A Method for Societal Implementation amidst Changing Japanese Values


Hozuma Sekine
Value Creation Process Manager


  • Now is time for Japan to ensure its competitiveness by transcending past successes and embracing new values
  • Progress will be fueled by the desire to contribute to society and connect with others
  • This can be achieved by building up a series of small-scale societal implementations that strive to achieve a common vision and impacts

Moving on from “Japan as Number One”

Published in 1979, the book Japan as Number One gave the country a major confidence boost on the international stage following its post-war reconstruction. It argued that Japan’s success was a deliberate result of unique Japanese institutional capabilities, policies, and planning. It asserted that these advantages meant the nation was in a position to continue developing over the next ten years, with no need to change such arrangements.

These projections proved correct. Japan was indeed number one from an economic and industrial perspective until the bubble burst at the start of the 1990s. However, the nation then entered and remained in a long tunnel characterized as the “three lost decades”. Changing values in the wake of the high-growth era led to discrepancies with Japan’s advantages postulated in the book—homogeneity, collectivism, and a centrally organized society.

Dentsu Institute and Doshisha University conducted a nation-wide survey in Japan in September 2019 as a part of the seventh wave of the World Values Survey; these new results demonstrate tangible differences between values in the Japan as Number One era and today. Society now tends to be more inward looking and focused on personal comfort compared to the results from 40 years ago. In particular, society has come to prioritize leisure and safety and dislike the authority of the state, fewer people belong to groups and organizations outside the workplace, and many lack a sense of duty to look after parents. Today, the kind of top-down societal implementation which drove Japan’s successes in the past is unlikely to work very well.

Setting the groundwork for societal change—integral to progress

Moving forward, societal implementation must create connections for people that align with their new values. A June 2020 Mitsubishi Research Institute Market Intelligence & Forecast survey of 30,000 individuals found that the rates of volunteering and business start-ups by age are in tune with these new values. Men and women in their 20s are highly likely to volunteer, a trend which declines with age as people approach their 50s.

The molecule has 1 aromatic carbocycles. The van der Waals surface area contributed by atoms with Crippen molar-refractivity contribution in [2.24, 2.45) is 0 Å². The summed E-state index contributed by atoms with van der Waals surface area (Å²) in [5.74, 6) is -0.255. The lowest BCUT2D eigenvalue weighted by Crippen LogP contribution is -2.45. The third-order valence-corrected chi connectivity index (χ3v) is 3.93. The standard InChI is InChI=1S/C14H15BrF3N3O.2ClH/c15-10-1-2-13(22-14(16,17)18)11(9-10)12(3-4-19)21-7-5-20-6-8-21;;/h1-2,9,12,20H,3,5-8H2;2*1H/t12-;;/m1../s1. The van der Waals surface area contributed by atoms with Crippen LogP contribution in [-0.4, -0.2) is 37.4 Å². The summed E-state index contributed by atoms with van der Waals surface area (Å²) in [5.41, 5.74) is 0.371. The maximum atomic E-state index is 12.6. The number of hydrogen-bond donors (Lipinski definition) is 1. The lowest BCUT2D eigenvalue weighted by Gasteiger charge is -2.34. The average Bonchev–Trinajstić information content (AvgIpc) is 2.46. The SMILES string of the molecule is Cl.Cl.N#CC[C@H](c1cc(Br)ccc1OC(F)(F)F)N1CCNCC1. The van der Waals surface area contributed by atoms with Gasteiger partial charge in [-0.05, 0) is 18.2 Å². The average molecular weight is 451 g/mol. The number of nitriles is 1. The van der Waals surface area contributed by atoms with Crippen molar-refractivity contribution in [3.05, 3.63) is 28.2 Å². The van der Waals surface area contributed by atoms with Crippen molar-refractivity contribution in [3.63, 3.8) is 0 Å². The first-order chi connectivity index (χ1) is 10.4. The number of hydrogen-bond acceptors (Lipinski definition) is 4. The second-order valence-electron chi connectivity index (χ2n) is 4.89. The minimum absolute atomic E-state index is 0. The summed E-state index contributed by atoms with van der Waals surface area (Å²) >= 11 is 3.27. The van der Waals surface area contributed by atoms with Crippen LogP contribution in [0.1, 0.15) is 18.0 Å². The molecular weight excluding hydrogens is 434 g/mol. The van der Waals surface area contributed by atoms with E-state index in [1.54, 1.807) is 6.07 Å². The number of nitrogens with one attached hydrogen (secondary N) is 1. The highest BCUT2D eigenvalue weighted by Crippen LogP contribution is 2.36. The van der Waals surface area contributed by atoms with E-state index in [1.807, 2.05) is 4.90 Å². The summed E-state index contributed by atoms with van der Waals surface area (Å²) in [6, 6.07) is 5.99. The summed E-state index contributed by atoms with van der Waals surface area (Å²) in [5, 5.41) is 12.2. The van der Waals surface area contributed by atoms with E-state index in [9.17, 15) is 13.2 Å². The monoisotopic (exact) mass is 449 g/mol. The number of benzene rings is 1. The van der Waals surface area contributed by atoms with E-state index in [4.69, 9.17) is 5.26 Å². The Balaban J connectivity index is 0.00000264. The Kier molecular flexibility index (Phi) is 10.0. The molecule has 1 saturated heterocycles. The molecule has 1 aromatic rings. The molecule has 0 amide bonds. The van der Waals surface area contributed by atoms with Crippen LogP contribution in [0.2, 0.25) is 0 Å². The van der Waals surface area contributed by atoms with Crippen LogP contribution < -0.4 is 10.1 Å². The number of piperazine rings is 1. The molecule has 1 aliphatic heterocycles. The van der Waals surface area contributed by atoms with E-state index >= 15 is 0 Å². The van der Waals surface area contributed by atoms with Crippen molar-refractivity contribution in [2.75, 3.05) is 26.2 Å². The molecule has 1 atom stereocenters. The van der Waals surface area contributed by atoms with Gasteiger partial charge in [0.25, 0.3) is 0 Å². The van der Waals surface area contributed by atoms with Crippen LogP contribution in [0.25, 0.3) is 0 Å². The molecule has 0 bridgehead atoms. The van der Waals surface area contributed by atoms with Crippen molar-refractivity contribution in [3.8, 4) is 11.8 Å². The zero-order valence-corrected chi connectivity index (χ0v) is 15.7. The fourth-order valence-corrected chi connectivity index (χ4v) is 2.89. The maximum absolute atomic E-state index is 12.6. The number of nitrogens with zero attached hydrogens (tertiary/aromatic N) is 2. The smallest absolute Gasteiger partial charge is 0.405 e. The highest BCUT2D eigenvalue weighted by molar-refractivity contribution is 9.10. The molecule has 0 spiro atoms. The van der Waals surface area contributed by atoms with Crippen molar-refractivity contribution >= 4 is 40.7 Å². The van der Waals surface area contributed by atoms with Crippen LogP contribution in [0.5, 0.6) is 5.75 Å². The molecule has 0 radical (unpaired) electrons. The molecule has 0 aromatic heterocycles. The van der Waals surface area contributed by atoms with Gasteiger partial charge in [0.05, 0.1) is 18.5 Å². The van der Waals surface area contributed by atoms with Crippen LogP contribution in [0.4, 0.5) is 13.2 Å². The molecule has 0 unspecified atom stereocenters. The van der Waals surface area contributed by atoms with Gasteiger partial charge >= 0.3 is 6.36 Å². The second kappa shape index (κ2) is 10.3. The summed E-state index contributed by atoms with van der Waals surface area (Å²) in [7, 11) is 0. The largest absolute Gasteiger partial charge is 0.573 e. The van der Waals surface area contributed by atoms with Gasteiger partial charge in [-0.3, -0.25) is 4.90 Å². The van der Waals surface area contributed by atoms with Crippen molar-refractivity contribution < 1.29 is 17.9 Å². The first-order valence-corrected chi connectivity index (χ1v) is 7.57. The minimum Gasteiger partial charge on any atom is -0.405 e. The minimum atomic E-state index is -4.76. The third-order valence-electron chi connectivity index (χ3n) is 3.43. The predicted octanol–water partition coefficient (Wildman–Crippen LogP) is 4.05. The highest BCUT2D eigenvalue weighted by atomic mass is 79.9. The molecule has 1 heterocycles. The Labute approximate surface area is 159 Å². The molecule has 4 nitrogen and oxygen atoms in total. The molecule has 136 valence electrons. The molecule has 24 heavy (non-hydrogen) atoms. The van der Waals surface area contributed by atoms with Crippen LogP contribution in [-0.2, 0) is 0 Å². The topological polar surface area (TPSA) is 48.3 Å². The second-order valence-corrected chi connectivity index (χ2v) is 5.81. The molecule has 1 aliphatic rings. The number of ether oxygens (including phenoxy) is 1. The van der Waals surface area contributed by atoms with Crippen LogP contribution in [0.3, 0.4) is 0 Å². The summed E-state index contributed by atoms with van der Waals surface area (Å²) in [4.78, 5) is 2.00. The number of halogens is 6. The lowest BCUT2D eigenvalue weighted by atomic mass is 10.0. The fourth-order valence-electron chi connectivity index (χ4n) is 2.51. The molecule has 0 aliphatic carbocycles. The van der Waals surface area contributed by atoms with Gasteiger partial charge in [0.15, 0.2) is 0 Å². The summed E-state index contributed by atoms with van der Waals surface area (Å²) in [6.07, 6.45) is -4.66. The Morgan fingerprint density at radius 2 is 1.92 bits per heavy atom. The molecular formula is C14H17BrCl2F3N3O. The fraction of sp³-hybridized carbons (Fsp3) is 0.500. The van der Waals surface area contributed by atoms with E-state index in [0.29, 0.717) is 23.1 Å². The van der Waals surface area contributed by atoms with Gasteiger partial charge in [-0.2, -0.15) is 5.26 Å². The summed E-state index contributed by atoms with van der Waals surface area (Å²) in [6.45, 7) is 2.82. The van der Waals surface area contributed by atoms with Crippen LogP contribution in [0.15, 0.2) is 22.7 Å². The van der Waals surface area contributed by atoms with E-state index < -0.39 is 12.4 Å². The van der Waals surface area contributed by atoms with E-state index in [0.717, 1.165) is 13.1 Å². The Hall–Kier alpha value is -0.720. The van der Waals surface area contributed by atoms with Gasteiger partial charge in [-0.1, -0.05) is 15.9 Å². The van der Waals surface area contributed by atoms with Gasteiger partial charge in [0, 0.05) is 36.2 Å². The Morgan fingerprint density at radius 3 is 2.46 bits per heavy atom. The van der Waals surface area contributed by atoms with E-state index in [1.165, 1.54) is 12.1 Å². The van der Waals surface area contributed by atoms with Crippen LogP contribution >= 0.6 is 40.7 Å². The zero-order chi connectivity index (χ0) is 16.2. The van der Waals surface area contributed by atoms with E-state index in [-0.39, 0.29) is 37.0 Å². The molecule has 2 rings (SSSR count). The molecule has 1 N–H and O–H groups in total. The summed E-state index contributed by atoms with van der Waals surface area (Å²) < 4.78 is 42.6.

The survey also revealed that men of 50 or over are more likely to start businesses, while in women this tendency is stronger for those in their early 20s; the younger they are, the higher the share of entrepreneurs. For both volunteering and entrepreneurialism, a direct response and gratitude from the recipients or users is likely associated with a sense of self-worth.

Youth in Japan who feel useful tend to have a stronger sense of self-affirmation than those in other countries1. Creating an environment where the younger generation can fulfill their aspirations—for a sense of usefulness and desire to contribute to others—will help create a better society.

The Tanegashima model for progress

The University of Tokyo has been conducting a community energy pilot project on the island of Tanegashima, a budding example of a change in approach to societal implementation involving a range of stakeholders from industry, government, and academia (Figure).
[Figure] The Tanegashima model for resolving societal issues
[Figure]  The Tanegashima model for resolving societal issues
Source: Yasunori Kikuchi, University of Tokyo
The project’s initial aim was to demonstrate the viability of sugarcane-derived biomass conversion technology. However, when putting in place crop production arrangements and working with the elderly, the researchers were confronted by local societal issues. Sensing the importance of tackling these issues head on, they approached universities with the technology and expertise to resolve them before proceeding with the project and invited them to join.

This resulted in over 20 universities joining the island’s municipalities and businesses to participate in the project. Further, new interactions between researchers and students from the participating universities and local junior and senior high school students prompted the island’s youth take initiative in looking for and solving local problems themselves. They became a driving force in the local community by changing adults’ mindsets. Some of the young people, after graduation, returned to the project to take on new responsibilities.

This kind of youth participation in a mutual sphere formed by collaboration between local communities and universities—that is, sharing the visions and actions of people with different perspectives—provides a meaningful hint for the way forward.

In the years ahead, individuals will strive for wellbeing in life that reflects their own personal attributes and aptitudes. Building up a series of small societal implementations originating in local communities and communities of interest is important in laying the groundwork for significant societal transformation.

In relationships that directly connect people with people, sharing a common vision and desired impacts will change social frameworks. Establishing a mutual sphere for this to take place will be essential.

1:Cabinet Office (2018) "International Survey of Youth Attitude 2018"
https://www8.cao.go.jp/youth/english/survey/2018/pdf_index.html (Accessed: 6 September, 2022)